Games as Hill-climbing

Yesterday I read Brett Gilbert’s article Why Everything Not Forbidden is Compulsory and it helped me crystalise an idea I’ve had for a while.

As Brett explains, there are always a large number of ways of playing any game. The rules place some boundaries on that space but we still need some freedom to provide room for play (“play is the free movement within a more rigid structure” as Salen and Zimmerman have it). So there is a space of play-possibilities fenced off by the rules. Brett draws this as a cicle but I prefer to think of it as a countryside.

Typically that countryside is hilly. Some places (ways of playing) are higher (more fun) than others. The player usually does not come to the game knowing where the peaks are but they can experiment and explore. Starting at any one place in the country they can explore the neighbouring areas to see which way the ground is sloping and start climbing uphill to greater levels of fun.

As anyone with a background in AI or optimisation knows, there are several kinds of problems with this approach. The first is the problem of local maxima. If I am standing at the top of a hill every direction I can travel leads downwards. If I cannot see the higher hills and mountains in the distance, I will not be inclined to move from that spot. If my hill is only a low one, this may mean that I will have a mediocre experience when I could have had a great one.

A second problem is when I find myself in the middle of a flat plane. No matter which way I go, everything is at the same height, so I wander aimlessly and have an unrewarding experience. I might even walk straight past a mountain and not notice it.

A third problem is when there are competing measures of optimality. If a game has a “win” condition then this creates an alternative slope for the player to follow. Some styles of play will be more “winning” than others. Oftentimes the “win” slope will point in a different direction to the “fun” slope and players will sacrifice their enjoyment of the game in order to play more efficiently. This leads to behaviours like grinding which are effective but dull.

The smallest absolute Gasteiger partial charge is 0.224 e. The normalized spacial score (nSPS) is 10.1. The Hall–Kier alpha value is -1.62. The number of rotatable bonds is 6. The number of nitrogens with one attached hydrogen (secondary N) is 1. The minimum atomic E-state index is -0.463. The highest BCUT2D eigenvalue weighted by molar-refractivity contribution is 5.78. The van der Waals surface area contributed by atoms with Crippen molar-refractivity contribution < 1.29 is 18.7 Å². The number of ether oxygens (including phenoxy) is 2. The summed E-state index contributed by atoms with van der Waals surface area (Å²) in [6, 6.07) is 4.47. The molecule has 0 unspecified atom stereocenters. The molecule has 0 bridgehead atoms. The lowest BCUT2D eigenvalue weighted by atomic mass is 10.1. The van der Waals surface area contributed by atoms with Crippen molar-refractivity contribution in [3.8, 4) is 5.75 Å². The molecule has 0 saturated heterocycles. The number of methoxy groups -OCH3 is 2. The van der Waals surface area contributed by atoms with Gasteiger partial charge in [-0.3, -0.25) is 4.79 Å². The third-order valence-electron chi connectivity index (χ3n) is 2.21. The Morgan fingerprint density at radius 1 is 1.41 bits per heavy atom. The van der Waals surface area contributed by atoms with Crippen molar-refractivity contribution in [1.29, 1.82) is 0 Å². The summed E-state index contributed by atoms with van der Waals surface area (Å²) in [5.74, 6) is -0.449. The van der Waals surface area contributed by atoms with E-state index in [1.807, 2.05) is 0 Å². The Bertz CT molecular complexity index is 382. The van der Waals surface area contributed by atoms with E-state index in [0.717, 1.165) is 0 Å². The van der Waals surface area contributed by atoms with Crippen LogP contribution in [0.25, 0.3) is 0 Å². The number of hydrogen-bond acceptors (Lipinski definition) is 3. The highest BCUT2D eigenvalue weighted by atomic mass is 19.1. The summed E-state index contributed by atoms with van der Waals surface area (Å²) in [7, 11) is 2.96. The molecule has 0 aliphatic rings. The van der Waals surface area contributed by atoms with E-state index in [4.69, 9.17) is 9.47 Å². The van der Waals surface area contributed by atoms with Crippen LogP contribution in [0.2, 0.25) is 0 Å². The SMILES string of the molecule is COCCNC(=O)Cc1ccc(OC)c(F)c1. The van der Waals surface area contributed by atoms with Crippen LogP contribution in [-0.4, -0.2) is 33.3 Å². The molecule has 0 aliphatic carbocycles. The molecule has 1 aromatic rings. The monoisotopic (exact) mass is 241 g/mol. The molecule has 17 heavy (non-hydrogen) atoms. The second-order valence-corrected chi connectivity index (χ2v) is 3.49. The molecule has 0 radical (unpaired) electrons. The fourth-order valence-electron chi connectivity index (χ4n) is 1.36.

The answer is to design your game to always provide a slope for the player to follow and to make every slope lead to the most fun parts of the play-space.

Published in: on July 27, 2011 at 6:57 am  Leave a Comment  

Slow and Subtle: Arthur Ganson’s Machines

Thinking Chair

I’ve just been to visit the MIT Museum where there is currently an exhibition of Arthur Ganson’s kinetic sculptures. Ganson describes himself as “a cross between a mechanical engineer and a choreographer”. His sculptures are all about creating unusual qualities of movement, and he makes a point of showing off the mechanism. In some cases the mechanism is all there is.

Published in: on April 7, 2009 at 8:03 pm  Leave a Comment  
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An idle thought about: Chess

Street corner chess
The somewhat impressionist image you see above was taken at eight in the evening on the corner of Market and Ellis St in downtown San Francisco. It depicts a group of young men sitting at tables playing chess. This image blows my mind.

Published in: on March 27, 2009 at 8:35 am  Comments (1)  

My Dream CRPG

I’ve just finished playing Fallout 3 and I’ve been thinking about what did and didn’t work for me. I’m not sure if I’ll post a review since others have already covered it quite comprehensively. So I thought I’d ask a different question.

In reviews we often focus on the things that a game does wrong. I wanted to avoid that path and concentrate on the things that are right. So I ask myself the question, “If you had your dream CRPG, combining all the best bits of every game you’d played before, what would it include?” I want to stick to things that we already know can be done, rather than pie-in-the-sky “wouldn’t it be nice…” features.

Here’s a few ideas I’ve come up with so far. If you have any other suggestions, I’d like to hear them.

Published in: on December 9, 2008 at 12:34 am  Comments (4)  


I had an odd experience last night: I stayed up very late playing Fallout 3 (very fun) and as usual in such games I died an awful lot. Of course I kept reloading my save game, sometimes kicking myself for not quicksaving more regularly. At a suitable point in my game, in the wee hours of the morning, I saved everything and headed to bed, pausing only to gulp down the glass of wine that had been untouched for hours.

Now I don’t know about you but if I drink alcohol before going to sleep, especially on an empty stomach, I generally sleep for about two hours and am then wide awake staring at the ceiling for the next three or four. It’s one of those things I’ve learnt to avoid doing but there are times, like last night, that I forget. So as I drifted into alcohol-aided slumber, I caught myself regretting the merlot slowly seeping into my veins.

And then a thought occured to me… I had saved just before drinking the wine. If I just restored to that save point I could go back and make a different choice.

Published in: on November 10, 2008 at 7:11 am  Comments (2)  
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Game design lessons: Scrabble and Wordscraper

Wordscraper is the new attempt by the Agarwalla brothers to keep the Scrabulous legacy alive. I am not going to comment on the legal issues, as others have done already. Rather, I’d like to explore what the comparison between Scrabble and Wordscraper teaches us about game design.

Published in: on August 4, 2008 at 3:33 am  Comments (9)  
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